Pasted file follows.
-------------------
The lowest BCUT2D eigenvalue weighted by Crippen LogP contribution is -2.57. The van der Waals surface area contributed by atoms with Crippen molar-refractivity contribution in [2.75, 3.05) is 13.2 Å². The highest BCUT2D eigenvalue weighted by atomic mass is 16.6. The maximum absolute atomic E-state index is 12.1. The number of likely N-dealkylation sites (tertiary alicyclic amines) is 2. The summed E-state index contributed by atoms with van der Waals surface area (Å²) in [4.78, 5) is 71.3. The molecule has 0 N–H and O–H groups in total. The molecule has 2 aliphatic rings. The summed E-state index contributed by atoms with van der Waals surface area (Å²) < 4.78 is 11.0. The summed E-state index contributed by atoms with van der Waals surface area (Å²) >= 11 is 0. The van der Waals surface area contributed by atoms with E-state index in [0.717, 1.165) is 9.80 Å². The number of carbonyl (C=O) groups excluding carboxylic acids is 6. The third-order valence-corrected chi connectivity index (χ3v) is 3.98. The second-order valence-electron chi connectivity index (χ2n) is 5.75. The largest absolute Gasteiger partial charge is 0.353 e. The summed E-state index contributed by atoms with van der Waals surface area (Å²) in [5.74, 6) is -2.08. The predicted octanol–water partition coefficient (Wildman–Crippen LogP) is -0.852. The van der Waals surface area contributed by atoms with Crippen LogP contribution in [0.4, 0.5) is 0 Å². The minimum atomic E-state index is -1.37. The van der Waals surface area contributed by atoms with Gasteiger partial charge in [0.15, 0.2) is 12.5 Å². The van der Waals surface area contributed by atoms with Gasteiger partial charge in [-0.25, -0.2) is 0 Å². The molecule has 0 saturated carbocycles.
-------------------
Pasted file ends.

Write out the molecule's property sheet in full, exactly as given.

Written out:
The lowest BCUT2D eigenvalue weighted by Crippen LogP contribution is -2.57. The van der Waals surface area contributed by atoms with Crippen molar-refractivity contribution in [2.75, 3.05) is 13.2 Å². The highest BCUT2D eigenvalue weighted by atomic mass is 16.6. The maximum absolute atomic E-state index is 12.1. The number of likely N-dealkylation sites (tertiary alicyclic amines) is 2. The summed E-state index contributed by atoms with van der Waals surface area (Å²) in [4.78, 5) is 71.3. The molecule has 0 N–H and O–H groups in total. The molecule has 2 aliphatic rings. The summed E-state index contributed by atoms with van der Waals surface area (Å²) < 4.78 is 11.0. The summed E-state index contributed by atoms with van der Waals surface area (Å²) >= 11 is 0. The van der Waals surface area contributed by atoms with E-state index in [0.717, 1.165) is 9.80 Å². The number of carbonyl (C=O) groups excluding carboxylic acids is 6. The third-order valence-corrected chi connectivity index (χ3v) is 3.98. The second-order valence-electron chi connectivity index (χ2n) is 5.75. The largest absolute Gasteiger partial charge is 0.353 e. The summed E-state index contributed by atoms with van der Waals surface area (Å²) in [5.74, 6) is -2.08. The predicted octanol–water partition coefficient (Wildman–Crippen LogP) is -0.852. The van der Waals surface area contributed by atoms with Crippen LogP contribution in [0.4, 0.5) is 0 Å². The minimum atomic E-state index is -1.37. The van der Waals surface area contributed by atoms with Gasteiger partial charge in [0.15, 0.2) is 12.5 Å². The van der Waals surface area contributed by atoms with Gasteiger partial charge in [-0.25, -0.2) is 0 Å². The molecule has 0 saturated carbocycles.